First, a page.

December 30, 2010 at 11:47 am

Android App Malware Highlights One Big Advantage of Apple’s ‘Closed’ Approach

Google Android users can install apps from any Android app store on the planet — but with that freedom comes the danger of installing something that could allow a remote server to take control of your phone or tablet.

Seemingly-legitimate apps on several Chinese websites have been tampered with, in an attack  described as “the most sophisticated Android malware… seen to date” by Lookout Mobile Security, which first reported the malicious app. Dubbed “Geinimi,” the attack uses the Trojan Horse approach of hiding within something the user thinks they want to install:

Geinimi is also the first Android malware in the wild that displays botnet-like capabilities. Once the malware is installed on a user’s phone, it has the potential to receive commands from a remote server that allow the owner of that server to control the phone… Geinimi could be packaged into applications for Android phones in other geographic regions.

(To be clear, Lookout notes that this issue does not affect Android apps available in the official Android Marketplace — more on that below.)

The malicious software hides inside hacked versions of what appear to be somewhat popular Android apps, including Baseball Superstars 2010, City Defense, Monkey Jump 2, President vs. Aliens and Sex Positions. Once the unwitting user installs the compromised version of the app, it collects their location and the unique identifier number of their phone and attempts to deliver that information to a remote server every five minutes.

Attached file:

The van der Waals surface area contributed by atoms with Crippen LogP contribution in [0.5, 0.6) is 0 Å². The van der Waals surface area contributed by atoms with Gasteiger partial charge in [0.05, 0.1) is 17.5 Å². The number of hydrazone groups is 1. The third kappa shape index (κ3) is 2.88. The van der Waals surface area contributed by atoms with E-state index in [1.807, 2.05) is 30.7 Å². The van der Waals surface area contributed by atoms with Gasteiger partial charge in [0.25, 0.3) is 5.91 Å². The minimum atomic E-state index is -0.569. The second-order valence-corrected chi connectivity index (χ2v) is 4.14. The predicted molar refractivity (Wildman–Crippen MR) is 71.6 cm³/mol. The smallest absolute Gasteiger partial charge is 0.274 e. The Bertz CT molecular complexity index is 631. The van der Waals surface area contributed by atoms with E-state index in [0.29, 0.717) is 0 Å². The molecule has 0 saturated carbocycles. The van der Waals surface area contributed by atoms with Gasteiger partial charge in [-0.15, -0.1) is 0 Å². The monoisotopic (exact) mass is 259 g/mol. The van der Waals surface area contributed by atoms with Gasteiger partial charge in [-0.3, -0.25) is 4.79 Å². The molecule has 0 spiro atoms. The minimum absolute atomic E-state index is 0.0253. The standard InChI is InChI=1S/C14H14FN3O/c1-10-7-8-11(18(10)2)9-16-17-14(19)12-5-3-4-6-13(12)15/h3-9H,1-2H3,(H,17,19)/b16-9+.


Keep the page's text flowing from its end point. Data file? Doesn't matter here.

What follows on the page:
That’s bad enough, and Lookout says it caught these malware-infected apps in the act.

But in addition, this malware can then prompt the user to install another app, which could contain a more dangerous payload. According to Lookout’s analysis, the attack is sophisticated enough to create a wireless botnet, somewhat like the ones that wage massive attacks on websites after taking over large numbers of desktop computers.

Apple has drawn no small amount of fire from open computing advocates due to the closed nature of its iTunes App Store, which commands a hefty percentage of app developer revenue in return for vetting the vast volume of apps submitted for inclusion in the store, so that consumers feel they can trust the apps with their personal information (and even there, lawsuits are being filed).

However, Apple’s oft-criticized policy of filtering every app through a lengthy iTunes approval process before it can be installed on an (unjailbroken) iPhone could pay off in the long run. Much of the fun of owning a phone that can install apps is the feeling that you can install whatever you want, and delete it if you don’t like it — and in order to do that, you have to feel that those apps are safe, especially before you install them on something that knows where you are. Google, which is already said to be readying a web-based version of the official Android Marketplace, could be forced to follow Apple’s lead if such attacks grow more commonplace.

(Once again, this issue does not appear to affect apps available in the official Android Marketplace.)

Photo courtesy of Flickr/laihiu